I'm sorry, I went back and reread your initial post (my bad, being lazy here) . .
Yeah, I would think ADDING a shim for the described problem is the exact opposite of what I would have thought best. Is it possible that the saddle is bridging? It can be hard to tell, but you can only really tell by running your hand under the tree and feeling if it is sort of 'loose' in the middle portion.If you feel a very mild bridging, you can shim THERE, in the middle portion of the tree. Start by putting a very thin small towel, folded, to add a bit of thinckness to only the middle part. (on top of the wool pad)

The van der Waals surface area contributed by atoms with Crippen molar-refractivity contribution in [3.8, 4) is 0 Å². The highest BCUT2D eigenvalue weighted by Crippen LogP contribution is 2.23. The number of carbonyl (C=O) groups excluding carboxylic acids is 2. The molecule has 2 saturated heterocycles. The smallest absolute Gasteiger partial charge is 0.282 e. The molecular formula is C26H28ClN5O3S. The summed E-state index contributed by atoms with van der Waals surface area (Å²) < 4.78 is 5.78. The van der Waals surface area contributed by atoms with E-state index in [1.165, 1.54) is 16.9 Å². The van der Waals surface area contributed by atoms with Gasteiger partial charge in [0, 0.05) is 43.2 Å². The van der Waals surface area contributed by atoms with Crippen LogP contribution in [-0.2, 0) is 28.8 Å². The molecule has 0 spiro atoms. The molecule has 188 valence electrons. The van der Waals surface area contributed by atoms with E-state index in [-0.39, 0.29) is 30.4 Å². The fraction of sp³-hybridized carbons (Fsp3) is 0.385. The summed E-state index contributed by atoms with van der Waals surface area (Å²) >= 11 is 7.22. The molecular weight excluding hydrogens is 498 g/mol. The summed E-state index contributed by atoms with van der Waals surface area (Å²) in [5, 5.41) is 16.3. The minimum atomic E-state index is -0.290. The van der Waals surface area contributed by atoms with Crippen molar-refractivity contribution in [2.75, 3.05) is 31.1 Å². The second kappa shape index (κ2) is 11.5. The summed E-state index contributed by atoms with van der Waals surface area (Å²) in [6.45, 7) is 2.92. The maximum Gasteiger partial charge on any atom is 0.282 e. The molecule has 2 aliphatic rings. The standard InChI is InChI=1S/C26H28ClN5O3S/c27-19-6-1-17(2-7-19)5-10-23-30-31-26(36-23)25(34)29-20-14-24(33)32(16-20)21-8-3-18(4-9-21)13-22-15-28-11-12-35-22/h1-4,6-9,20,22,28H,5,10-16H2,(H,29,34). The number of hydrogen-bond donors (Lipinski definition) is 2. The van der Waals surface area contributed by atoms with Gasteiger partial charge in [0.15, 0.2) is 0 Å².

Also, for general saddle fit evaluation:
When the saddle is postitioned correctly, can you run your hand down under the front edge of the saddle, or does it feel really tight? Could you photo the saddle on the horse, NO blanket at all, cinched up?
Also, it might be that the saddle will ride better if you use a back cinch (and, don't forget a cinch hobble!)
when the saddle is placed on his back correctly, not cinched up, and you put one hand on the horn, and one on the cantle, can you rock it back and forth? a little, a lot, none?